Can I use fallen pine tree limbs for crafts? I wanted to create a Christmas tree craft and want to know if I will have to contend with sap drip or allergen issues inside the home. I have abundant SW Florida pines on my property.
Thank you for the reply! These limbs are not sappy, but I was told they could produce even though they are dry. I wouldn't want them in my oven either :)
Last summer, I found a nice branch that I spray painted gold and that I use as a trellis for my live ivy. Usually it sits in a decorative basket in the hallway. This past Christmas, I hung some small red bells from the branches, wrapped the basket with a seasonal tea towel and placed it on a side table in the family room. It garnered compliments from family and friends but sorry to say, I didn't think about taking a picture of it. Anyway, a little imagination at any time costs next to nothing and always gives back a great feeling.
Total Time: 5 minutes to paint, 1/2 hour to dry
What a cool idea! Thumbs up!:)
Here is a witch made mostly from materials found in my back yard, twine, and twigs.
Approximate Time: 2 hours
This witch is pretty easy to make. Gather thin twigs and some twine from your yard, and some small acorns (I used about 8). You will need enough twine to make the head, torso, and skirt.
By Belen from Jacksonville
She's adorable! Thanks for sharing.
I've had a lot of oleander bushes in the yard for years. I wanted to re-landscape some parts so the bushes had to go. The limbs of this bush are very soft and can be milled into useful items to use around the house and studio.
This is a guide about Halloween bat branches. For an inexpensive holiday display, decorate tree branches with glittery bats and cobwebs.
If you've ever made a grapevine wreath, the process is the same for willow branches. Make your initial circle to the size desired by wrapping the pliable branch around itself. Slightly green branches work best. Then begin wrapping additional branches tucking the ends in between until you get the wreath thickness you desire.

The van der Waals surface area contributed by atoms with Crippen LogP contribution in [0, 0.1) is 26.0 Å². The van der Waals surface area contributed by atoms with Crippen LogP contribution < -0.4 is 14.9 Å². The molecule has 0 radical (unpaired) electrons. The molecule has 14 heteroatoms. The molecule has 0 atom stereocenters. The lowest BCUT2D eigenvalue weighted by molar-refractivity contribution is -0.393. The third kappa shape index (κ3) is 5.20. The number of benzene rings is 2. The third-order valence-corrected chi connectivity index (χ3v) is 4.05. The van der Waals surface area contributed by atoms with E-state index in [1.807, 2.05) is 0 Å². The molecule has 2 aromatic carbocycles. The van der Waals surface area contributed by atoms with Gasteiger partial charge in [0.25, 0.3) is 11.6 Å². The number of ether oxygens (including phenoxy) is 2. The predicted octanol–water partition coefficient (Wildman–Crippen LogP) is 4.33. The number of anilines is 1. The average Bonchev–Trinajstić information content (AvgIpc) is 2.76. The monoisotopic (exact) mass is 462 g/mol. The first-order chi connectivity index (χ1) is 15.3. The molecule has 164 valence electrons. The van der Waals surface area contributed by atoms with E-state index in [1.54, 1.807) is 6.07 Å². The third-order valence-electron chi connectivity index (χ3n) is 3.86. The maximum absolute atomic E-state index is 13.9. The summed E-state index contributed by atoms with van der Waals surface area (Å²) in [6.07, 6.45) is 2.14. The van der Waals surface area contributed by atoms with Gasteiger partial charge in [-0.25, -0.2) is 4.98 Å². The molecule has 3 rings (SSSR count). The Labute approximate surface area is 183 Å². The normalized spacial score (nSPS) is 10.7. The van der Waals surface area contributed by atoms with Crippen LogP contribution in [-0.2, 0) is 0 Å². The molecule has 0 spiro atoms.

If you have floral wire or any thin gauge wire (twisty ties with the paper coating peeled off), you can secure the finished wreath in a couple places. Hide the wire with whatever you decorate your wreath.
My photo shows a willow wreath in progress. Notice the ends that need to be trimmed or tucked in. But you may like to leave some for a more natural look. There's no right or wrong with this craft.
By gloria from western NY
Hi, thank you so much for posting this! We have a couple of willow trees & this will be a neat item to make!
I make flowers from acorns and twigs found in my yard. Collect about 14 small branches. Cut to same length or longer than jar. Collect about 3 pine cones, and some ivy. Strip ivy of all leaves, this will be wrapped around jar of branches.
Using very dry branches, wire, glue and coco fiber mat, I made these two chairs for decorative effect. On the wall behind the one chair with orange flowers on it is a twig trellis on the wall. Twig art is fun as long as you remember to have dry wood to work with.
This is a branch that is cut and then cracked in two. Where it is cracked in two, I put duct tape on the top. It will hold clothes. They would really be pretty if they were all covered in duct tape rather than just the top.
I am big on nature. I took one long branch, a shorter branch, scrap wood, and made a welcome sign. I screwed the branches together. I put a screw(or nail) in top of the sign, wrapped copper wire around top screws.
This is a money tree created for a 50th surprise birthday party. It is constructed of a sassafras branch (dogwood works good as well), curling ribbon in various lengths tied onto the branches. I used a vase as tall as the branch and added sand and rocks for stability.
We made a circle of beads with wire and hooked them together.
With many people pruning at this time of year I thought I'd come up with some useful things to do with the pruned twigs and branches. Today a neighbor gave me several large bundles of long supple apple tree branches.
I recently cut off a large branch from my tree. The branch is about 3/4ft high. I would like to use it as a decoration for Christmas. What is the best way to support it? A board or pot? Do you have any suggestions please?
We use a large branch of a healthy tree (eucalyptus, fir, pine etc.) as a "holiday tree". We hang the branch on a wall slanting downward as it would be if still on the tree. We love birds so have many types of bird baubles-little nests with babies, small realistic birds, crochet and cross stitch birds, my naturalist husband's photos, etc. Add clear lights only.
This is mainly for our grandkids and guests when visiting.
We celebrate the day mainly as a winter's festival break from the cold and dark season.
Cut a branch that is dead from one of your trees and cut into 5 of the same length to make a star.